By paying such a colossal fee, City, struggling in their first season back in the top flight, were taking a big risk. It was a risk which failed. Four years earlier, when Graver was a Newcastle United reserve, Lincoln City paid £5,000 to bring him to Sincil Bank in September 1950.
In the next four seasons, he scored 111 league and cup goals in 181 appearances, including a double hat-trick against Crewe Alexandra.
His 36 goals in 35 games in 1951/52 helped Lincoln secure the ‘old’ Third Division title and earned him a selection for the England ‘B’ side, although he had to withdraw due to a cartilage injury.
He was also Lincoln City’s top scorer for the next two seasons. In December 1954, Leicester, desperately fighting relegation in the First Division, were very keen to sign Graver for his goalscoring prowess.
He was described at the time as a fast, direct player who was a fine opportunist in front of goal. Lincoln were very reluctant to lose Graver and wanted £30,000 for his transfer.
This figure wasn’t far short of the British transfer record which then stood at £34,500. After further negotiations, the fee was set at £27,000 plus the exchange of Leicester City’s Eric Littler who was valued at £600.
He had scored 70 goals for the reserves between 1952 and 1954 and had made five appearances in Leicester City’s first team.
However, Graver’s move to Filbert Street in December 1954 was not a success. He had arrived at a bad time. The Club was near the bottom of the league and in turmoil.
The directors’ minutes reveal that in the week that Graver signed, the board was secretly planning to sack manager Norman Bullock at the end of the season.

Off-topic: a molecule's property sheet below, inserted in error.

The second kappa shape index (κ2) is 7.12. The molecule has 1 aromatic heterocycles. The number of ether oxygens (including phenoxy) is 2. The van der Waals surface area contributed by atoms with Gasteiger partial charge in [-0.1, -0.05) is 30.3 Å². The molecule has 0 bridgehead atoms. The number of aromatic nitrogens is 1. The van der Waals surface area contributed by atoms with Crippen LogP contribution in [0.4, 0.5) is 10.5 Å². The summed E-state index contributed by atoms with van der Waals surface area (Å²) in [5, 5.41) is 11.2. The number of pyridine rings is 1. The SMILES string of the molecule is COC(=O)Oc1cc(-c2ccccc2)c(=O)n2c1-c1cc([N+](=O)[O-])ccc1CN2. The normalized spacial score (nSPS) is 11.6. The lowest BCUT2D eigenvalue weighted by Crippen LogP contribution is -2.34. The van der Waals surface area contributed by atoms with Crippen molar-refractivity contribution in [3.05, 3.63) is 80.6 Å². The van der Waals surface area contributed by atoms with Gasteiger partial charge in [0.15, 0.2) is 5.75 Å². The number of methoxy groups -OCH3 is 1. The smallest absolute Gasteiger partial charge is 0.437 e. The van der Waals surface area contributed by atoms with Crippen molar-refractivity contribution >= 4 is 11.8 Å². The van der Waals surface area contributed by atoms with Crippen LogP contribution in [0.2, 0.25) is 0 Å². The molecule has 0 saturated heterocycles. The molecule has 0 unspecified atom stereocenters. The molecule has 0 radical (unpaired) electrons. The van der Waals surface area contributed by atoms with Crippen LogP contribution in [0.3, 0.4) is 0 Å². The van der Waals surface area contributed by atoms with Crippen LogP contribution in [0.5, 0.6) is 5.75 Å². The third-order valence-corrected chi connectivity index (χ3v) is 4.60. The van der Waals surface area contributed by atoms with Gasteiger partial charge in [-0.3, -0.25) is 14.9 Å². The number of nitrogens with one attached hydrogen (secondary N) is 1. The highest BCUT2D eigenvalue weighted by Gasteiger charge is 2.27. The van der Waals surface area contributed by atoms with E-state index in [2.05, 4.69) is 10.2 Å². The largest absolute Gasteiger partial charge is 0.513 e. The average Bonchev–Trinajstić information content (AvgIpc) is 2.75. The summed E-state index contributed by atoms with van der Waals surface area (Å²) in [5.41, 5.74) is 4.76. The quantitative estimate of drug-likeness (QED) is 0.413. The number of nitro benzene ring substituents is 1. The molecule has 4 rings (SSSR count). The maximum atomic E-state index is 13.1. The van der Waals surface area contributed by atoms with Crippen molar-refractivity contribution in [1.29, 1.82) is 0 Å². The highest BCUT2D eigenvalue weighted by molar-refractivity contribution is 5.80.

In fact, following an incident between the manager and star player Johnny Morris, Bullock was sacked as early as February 1955.
The directors selected the team for the remainder of the season and Leicester City were relegated.
Although he scored in his first two games for his new club, Graver was unable to establish a successful striking partnership with Arthur Rowley.
He only played 12 games before the end of the season, scoring only one more goal. Then, after a mere seven months at Filbert Street, he was transferred back to Lincoln City for only £14,000.
This seemed to represent a huge loss for Leicester City. However the directors’ minutes reveal that this potential loss was largely offset by the fact that City still owed £12,000 to Lincoln City for Graver’s transfer to Filbert Street and this debt was cancelled.
Graver later played for Stoke City and Boston United before returning to Sincil Bank for a third spell, eventually becoming Lincoln City’s all-time top scorer with a total of 150 goals.
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